Myth: “I’m covered by Social Security, so no need for further planning.”
Reality: Social Security benefits are designed to replace approximately 40% of your annual pre-retirement earnings, according to the Social Security Administration. To sustain your current lifestyle in retirement, you must make additional financial arrangements.
Being self-employed means charting your own retirement course without an employer to guide the way. Collaborating with a skilled estate planning team ensures you choose apt investments, funding them appropriately to safeguard your future.
Moreover, planning for any residue in your retirement or investment portfolios is crucial. Such assets should be well-guarded to benefit your heirs. A seasoned estate planning team will design strategies to ensure your beneficiaries are well taken care of.
FAQs on Estate Planning for the Self-Employed
1. How can I secure my business’s future?
The trajectory of your business’s future largely depends on its nature. Some self-employed individuals might have the opportunity to sell parts of their businesses, benefiting from a monetary return for retirement or as a legacy for their families. But for this, the business should have tangible assets to sell. For service-based entrepreneurs like independent contractors, the business might not have salable assets. If that’s the case, regularly setting funds aside becomes essential to secure your and your family’s future.
2. How many professionals should I consult for a thorough future plan?
Achieving comprehensive protection for your future demands expertise from multiple professionals:
Financial Advisor: To assess your current assets, delineate future financial objectives, and create a roadmap to achieve them.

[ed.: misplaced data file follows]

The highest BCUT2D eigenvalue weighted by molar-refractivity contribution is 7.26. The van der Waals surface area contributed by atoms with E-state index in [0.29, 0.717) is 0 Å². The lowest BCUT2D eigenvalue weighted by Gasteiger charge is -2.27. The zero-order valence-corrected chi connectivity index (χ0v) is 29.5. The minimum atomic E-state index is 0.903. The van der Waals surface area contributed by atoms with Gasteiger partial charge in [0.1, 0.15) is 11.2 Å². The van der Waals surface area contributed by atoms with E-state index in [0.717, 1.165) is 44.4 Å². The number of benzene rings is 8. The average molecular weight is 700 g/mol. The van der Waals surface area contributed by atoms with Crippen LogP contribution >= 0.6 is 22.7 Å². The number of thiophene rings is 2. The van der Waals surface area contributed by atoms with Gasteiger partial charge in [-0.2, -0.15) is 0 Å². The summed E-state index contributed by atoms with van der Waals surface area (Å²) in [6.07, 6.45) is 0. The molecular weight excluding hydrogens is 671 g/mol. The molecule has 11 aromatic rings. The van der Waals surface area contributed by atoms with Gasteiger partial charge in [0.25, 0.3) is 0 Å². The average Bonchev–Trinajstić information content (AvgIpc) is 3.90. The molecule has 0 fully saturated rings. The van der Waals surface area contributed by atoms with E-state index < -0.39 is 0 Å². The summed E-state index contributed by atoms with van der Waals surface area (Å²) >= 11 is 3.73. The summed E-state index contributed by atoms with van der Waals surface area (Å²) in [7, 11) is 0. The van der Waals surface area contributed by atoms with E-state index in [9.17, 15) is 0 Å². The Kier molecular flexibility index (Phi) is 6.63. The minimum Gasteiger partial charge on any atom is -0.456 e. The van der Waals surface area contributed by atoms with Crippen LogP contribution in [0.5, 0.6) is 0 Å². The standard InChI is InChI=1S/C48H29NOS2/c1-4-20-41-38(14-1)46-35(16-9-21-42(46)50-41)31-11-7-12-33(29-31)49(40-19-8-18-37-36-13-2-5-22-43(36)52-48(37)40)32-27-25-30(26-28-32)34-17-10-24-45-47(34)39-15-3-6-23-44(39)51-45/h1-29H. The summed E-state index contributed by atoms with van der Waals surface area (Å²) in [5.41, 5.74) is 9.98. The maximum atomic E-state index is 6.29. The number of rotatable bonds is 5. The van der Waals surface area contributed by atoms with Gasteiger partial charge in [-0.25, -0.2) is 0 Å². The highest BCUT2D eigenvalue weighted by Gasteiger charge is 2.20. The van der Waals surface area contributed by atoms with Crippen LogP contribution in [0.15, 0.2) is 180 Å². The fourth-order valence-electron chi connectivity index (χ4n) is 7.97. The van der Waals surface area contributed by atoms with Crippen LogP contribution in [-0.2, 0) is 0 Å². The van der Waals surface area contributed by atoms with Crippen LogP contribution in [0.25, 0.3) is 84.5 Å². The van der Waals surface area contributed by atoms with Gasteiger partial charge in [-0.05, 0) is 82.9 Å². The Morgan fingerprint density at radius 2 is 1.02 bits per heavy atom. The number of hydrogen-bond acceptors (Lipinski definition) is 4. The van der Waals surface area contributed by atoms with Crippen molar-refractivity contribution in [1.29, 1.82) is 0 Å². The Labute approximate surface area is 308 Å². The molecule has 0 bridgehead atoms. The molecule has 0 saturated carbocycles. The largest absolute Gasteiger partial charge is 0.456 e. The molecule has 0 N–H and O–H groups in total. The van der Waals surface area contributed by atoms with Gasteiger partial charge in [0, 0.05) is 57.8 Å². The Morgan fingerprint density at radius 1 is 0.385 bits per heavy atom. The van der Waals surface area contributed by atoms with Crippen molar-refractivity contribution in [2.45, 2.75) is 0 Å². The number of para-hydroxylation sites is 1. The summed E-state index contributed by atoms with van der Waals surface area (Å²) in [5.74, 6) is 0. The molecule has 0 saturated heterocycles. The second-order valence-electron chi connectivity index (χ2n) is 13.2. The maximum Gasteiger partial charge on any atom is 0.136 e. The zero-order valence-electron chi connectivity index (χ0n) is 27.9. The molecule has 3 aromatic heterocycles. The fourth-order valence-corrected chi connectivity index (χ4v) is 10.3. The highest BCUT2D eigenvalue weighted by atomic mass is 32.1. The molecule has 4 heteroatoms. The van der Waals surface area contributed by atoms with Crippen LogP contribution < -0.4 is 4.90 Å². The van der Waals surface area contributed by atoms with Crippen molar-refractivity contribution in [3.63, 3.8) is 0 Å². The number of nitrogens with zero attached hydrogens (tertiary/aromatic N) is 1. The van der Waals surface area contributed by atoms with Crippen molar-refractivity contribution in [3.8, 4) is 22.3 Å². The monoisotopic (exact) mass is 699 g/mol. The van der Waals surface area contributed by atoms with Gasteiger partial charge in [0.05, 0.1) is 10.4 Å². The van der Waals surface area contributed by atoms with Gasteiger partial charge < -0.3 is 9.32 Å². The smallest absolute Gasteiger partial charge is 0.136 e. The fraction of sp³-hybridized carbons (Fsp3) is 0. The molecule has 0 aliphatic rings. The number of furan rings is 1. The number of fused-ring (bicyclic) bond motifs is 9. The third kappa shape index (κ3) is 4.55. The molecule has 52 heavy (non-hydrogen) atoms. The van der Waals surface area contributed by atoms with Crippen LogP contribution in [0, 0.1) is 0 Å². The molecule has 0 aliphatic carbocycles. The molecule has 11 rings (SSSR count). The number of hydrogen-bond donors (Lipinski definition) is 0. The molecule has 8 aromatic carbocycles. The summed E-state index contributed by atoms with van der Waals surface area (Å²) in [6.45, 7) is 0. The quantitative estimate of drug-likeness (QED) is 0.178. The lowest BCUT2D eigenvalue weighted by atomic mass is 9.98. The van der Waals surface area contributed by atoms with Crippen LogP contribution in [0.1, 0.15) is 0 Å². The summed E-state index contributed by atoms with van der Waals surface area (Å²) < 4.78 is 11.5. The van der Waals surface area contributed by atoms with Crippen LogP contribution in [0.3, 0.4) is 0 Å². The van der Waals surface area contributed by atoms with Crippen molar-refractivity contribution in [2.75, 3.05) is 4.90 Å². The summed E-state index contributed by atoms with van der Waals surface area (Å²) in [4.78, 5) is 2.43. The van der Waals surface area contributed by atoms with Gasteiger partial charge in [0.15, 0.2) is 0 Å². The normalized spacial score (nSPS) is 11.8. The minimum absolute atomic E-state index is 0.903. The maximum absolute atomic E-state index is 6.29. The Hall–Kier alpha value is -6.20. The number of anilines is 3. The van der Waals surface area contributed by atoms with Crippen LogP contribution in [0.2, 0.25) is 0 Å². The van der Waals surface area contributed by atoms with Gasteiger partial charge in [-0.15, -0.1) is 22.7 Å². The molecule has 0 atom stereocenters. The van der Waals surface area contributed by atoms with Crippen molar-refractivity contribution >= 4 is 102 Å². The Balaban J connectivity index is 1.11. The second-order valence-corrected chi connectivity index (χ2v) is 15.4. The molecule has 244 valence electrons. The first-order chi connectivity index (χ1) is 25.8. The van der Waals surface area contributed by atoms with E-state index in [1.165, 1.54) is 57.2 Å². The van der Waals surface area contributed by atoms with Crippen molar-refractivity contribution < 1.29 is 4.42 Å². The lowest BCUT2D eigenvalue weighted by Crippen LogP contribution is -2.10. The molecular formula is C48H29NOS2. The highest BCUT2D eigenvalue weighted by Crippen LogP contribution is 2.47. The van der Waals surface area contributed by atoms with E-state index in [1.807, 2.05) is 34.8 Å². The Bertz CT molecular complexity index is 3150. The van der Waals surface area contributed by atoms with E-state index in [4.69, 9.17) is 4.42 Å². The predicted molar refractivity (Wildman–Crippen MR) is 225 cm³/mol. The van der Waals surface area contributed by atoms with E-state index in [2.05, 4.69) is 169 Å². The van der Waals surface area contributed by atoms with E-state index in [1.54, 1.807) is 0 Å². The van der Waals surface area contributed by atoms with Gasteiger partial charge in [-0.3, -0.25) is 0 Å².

Insurance Agent: To ensure you and your business are adequately insured. Explore options like disability insurance (for income during incapacitation), life insurance (for posthumous finances to your family), and umbrella policies (to mitigate business-related risks).
Tax Professional: For accurate reporting of personal and business incomes, while maximizing tax credits and deductions.
Business Law Attorney: This expert can offer advice on optimal business operations, ensuring maximum asset and liability protection.
Estate Planning Attorney: They play a pivotal role in deciding the fate of your assets and dependents in scenarios where you can’t make decisions or post your demise. Without meticulous planning, these crucial decisions get relegated to a judge, who might rule contrary to your preferences.
Planning ahead, especially for the self-employed, is not just about financial security—it’s about peace of mind. Ensure you’re well-informed and prepared for the future.
Call the Curran Law Firm today to schedule your Estate Planning meeting 561-935-9763